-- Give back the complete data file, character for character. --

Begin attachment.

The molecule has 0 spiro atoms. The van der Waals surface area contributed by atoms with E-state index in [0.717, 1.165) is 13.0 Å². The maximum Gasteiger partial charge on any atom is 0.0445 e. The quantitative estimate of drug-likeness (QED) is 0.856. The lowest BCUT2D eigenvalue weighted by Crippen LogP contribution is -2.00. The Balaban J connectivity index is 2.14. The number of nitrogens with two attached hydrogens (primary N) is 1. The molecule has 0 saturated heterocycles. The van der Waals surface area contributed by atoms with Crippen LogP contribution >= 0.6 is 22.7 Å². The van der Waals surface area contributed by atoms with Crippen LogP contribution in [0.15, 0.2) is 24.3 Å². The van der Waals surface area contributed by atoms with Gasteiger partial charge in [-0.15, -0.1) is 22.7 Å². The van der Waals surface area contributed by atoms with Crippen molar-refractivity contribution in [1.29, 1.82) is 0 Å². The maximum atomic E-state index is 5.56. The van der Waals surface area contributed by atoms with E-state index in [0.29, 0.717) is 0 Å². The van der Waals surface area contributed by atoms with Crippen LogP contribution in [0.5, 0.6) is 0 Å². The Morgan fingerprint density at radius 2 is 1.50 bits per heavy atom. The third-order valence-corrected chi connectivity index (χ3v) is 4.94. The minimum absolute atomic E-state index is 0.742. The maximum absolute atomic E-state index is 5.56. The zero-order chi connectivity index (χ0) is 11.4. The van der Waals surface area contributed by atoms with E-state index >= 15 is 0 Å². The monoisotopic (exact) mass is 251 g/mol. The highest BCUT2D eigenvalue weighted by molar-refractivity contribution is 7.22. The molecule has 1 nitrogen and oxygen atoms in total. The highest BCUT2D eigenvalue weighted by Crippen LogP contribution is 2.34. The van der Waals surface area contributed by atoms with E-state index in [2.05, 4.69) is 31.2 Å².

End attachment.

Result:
The molecule has 0 spiro atoms. The van der Waals surface area contributed by atoms with E-state index in [0.717, 1.165) is 13.0 Å². The maximum Gasteiger partial charge on any atom is 0.0445 e. The quantitative estimate of drug-likeness (QED) is 0.856. The lowest BCUT2D eigenvalue weighted by Crippen LogP contribution is -2.00. The Balaban J connectivity index is 2.14. The number of nitrogens with two attached hydrogens (primary N) is 1. The molecule has 0 saturated heterocycles. The van der Waals surface area contributed by atoms with Crippen LogP contribution >= 0.6 is 22.7 Å². The van der Waals surface area contributed by atoms with Crippen LogP contribution in [0.15, 0.2) is 24.3 Å². The van der Waals surface area contributed by atoms with Gasteiger partial charge in [-0.15, -0.1) is 22.7 Å². The van der Waals surface area contributed by atoms with Crippen molar-refractivity contribution in [1.29, 1.82) is 0 Å². The maximum atomic E-state index is 5.56. The van der Waals surface area contributed by atoms with E-state index in [0.29, 0.717) is 0 Å². The van der Waals surface area contributed by atoms with Crippen LogP contribution in [0.5, 0.6) is 0 Å². The Morgan fingerprint density at radius 2 is 1.50 bits per heavy atom. The third-order valence-corrected chi connectivity index (χ3v) is 4.94. The minimum absolute atomic E-state index is 0.742. The maximum absolute atomic E-state index is 5.56. The zero-order chi connectivity index (χ0) is 11.4. The van der Waals surface area contributed by atoms with E-state index >= 15 is 0 Å². The monoisotopic (exact) mass is 251 g/mol. The highest BCUT2D eigenvalue weighted by molar-refractivity contribution is 7.22. The molecule has 1 nitrogen and oxygen atoms in total. The highest BCUT2D eigenvalue weighted by Crippen LogP contribution is 2.34. The van der Waals surface area contributed by atoms with E-state index in [2.05, 4.69) is 31.2 Å².